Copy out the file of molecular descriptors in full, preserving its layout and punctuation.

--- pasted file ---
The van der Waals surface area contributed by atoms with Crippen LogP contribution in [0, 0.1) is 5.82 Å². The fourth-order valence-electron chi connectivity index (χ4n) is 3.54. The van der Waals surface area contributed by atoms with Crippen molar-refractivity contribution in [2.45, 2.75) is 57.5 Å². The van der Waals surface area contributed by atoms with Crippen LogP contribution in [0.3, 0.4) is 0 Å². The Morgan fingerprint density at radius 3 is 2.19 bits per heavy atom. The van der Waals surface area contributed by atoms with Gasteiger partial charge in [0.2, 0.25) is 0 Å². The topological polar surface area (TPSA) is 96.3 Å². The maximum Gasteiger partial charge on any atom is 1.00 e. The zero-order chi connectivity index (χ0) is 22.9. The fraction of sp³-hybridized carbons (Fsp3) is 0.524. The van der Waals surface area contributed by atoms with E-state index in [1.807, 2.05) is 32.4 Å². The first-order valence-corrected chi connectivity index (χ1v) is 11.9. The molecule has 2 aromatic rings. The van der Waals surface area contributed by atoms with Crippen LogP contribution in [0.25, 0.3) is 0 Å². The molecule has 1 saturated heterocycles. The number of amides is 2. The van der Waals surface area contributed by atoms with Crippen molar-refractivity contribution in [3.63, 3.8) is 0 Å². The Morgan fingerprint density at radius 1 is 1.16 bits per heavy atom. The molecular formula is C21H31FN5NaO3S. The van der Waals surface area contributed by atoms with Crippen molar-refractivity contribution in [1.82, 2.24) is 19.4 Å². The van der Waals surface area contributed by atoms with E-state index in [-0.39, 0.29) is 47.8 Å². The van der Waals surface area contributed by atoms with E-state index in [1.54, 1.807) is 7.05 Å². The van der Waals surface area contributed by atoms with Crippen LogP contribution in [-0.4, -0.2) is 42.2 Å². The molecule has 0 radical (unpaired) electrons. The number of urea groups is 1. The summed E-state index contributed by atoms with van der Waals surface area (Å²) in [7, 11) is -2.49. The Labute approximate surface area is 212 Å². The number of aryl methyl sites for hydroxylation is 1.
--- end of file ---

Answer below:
The van der Waals surface area contributed by atoms with Crippen LogP contribution in [0, 0.1) is 5.82 Å². The fourth-order valence-electron chi connectivity index (χ4n) is 3.54. The van der Waals surface area contributed by atoms with Crippen molar-refractivity contribution in [2.45, 2.75) is 57.5 Å². The van der Waals surface area contributed by atoms with Crippen LogP contribution in [0.3, 0.4) is 0 Å². The Morgan fingerprint density at radius 3 is 2.19 bits per heavy atom. The van der Waals surface area contributed by atoms with Gasteiger partial charge in [0.2, 0.25) is 0 Å². The topological polar surface area (TPSA) is 96.3 Å². The maximum Gasteiger partial charge on any atom is 1.00 e. The zero-order chi connectivity index (χ0) is 22.9. The fraction of sp³-hybridized carbons (Fsp3) is 0.524. The van der Waals surface area contributed by atoms with E-state index in [1.807, 2.05) is 32.4 Å². The first-order valence-corrected chi connectivity index (χ1v) is 11.9. The molecule has 2 aromatic rings. The van der Waals surface area contributed by atoms with Crippen LogP contribution in [0.25, 0.3) is 0 Å². The molecule has 1 saturated heterocycles. The number of amides is 2. The van der Waals surface area contributed by atoms with Crippen molar-refractivity contribution in [3.63, 3.8) is 0 Å². The Morgan fingerprint density at radius 1 is 1.16 bits per heavy atom. The molecular formula is C21H31FN5NaO3S. The van der Waals surface area contributed by atoms with Crippen molar-refractivity contribution in [1.82, 2.24) is 19.4 Å². The van der Waals surface area contributed by atoms with E-state index in [-0.39, 0.29) is 47.8 Å². The van der Waals surface area contributed by atoms with E-state index in [1.54, 1.807) is 7.05 Å². The van der Waals surface area contributed by atoms with Crippen LogP contribution in [-0.4, -0.2) is 42.2 Å². The molecule has 0 radical (unpaired) electrons. The number of urea groups is 1. The summed E-state index contributed by atoms with van der Waals surface area (Å²) in [7, 11) is -2.49. The Labute approximate surface area is 212 Å². The number of aryl methyl sites for hydroxylation is 1.